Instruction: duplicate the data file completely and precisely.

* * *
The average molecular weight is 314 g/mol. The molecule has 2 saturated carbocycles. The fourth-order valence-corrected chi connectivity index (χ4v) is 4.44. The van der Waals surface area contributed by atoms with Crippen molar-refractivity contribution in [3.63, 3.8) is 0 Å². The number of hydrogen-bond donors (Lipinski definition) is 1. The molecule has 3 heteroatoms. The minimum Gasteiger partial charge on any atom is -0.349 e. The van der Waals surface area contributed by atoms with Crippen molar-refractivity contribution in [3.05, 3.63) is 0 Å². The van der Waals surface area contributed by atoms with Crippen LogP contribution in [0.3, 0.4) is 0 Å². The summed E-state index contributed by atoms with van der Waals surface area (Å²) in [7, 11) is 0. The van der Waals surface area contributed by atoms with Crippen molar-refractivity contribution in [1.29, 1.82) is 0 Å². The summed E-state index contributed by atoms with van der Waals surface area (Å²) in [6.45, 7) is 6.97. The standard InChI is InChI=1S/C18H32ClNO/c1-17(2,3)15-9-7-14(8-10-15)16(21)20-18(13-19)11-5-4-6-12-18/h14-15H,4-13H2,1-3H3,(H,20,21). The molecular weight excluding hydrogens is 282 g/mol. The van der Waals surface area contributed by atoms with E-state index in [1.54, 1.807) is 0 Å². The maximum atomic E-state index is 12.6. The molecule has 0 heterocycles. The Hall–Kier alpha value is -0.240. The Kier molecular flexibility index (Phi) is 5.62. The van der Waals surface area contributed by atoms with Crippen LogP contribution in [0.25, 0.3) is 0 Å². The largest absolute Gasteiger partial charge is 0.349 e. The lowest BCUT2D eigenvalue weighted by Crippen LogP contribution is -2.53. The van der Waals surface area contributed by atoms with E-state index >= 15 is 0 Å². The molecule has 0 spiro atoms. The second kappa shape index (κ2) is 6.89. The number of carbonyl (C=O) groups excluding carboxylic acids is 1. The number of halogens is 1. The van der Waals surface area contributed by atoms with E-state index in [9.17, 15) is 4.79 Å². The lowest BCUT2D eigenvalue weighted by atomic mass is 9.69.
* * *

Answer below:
The average molecular weight is 314 g/mol. The molecule has 2 saturated carbocycles. The fourth-order valence-corrected chi connectivity index (χ4v) is 4.44. The van der Waals surface area contributed by atoms with Crippen molar-refractivity contribution in [3.63, 3.8) is 0 Å². The number of hydrogen-bond donors (Lipinski definition) is 1. The molecule has 3 heteroatoms. The minimum Gasteiger partial charge on any atom is -0.349 e. The van der Waals surface area contributed by atoms with Crippen molar-refractivity contribution in [3.05, 3.63) is 0 Å². The van der Waals surface area contributed by atoms with Crippen LogP contribution in [0.3, 0.4) is 0 Å². The summed E-state index contributed by atoms with van der Waals surface area (Å²) in [7, 11) is 0. The van der Waals surface area contributed by atoms with Crippen molar-refractivity contribution in [1.29, 1.82) is 0 Å². The summed E-state index contributed by atoms with van der Waals surface area (Å²) in [6.45, 7) is 6.97. The standard InChI is InChI=1S/C18H32ClNO/c1-17(2,3)15-9-7-14(8-10-15)16(21)20-18(13-19)11-5-4-6-12-18/h14-15H,4-13H2,1-3H3,(H,20,21). The molecular weight excluding hydrogens is 282 g/mol. The van der Waals surface area contributed by atoms with E-state index in [1.54, 1.807) is 0 Å². The maximum atomic E-state index is 12.6. The molecule has 0 heterocycles. The Hall–Kier alpha value is -0.240. The Kier molecular flexibility index (Phi) is 5.62. The van der Waals surface area contributed by atoms with Crippen LogP contribution in [0.25, 0.3) is 0 Å². The largest absolute Gasteiger partial charge is 0.349 e. The lowest BCUT2D eigenvalue weighted by Crippen LogP contribution is -2.53. The van der Waals surface area contributed by atoms with E-state index >= 15 is 0 Å². The molecule has 0 spiro atoms. The second kappa shape index (κ2) is 6.89. The number of carbonyl (C=O) groups excluding carboxylic acids is 1. The number of halogens is 1. The van der Waals surface area contributed by atoms with E-state index in [9.17, 15) is 4.79 Å². The lowest BCUT2D eigenvalue weighted by atomic mass is 9.69.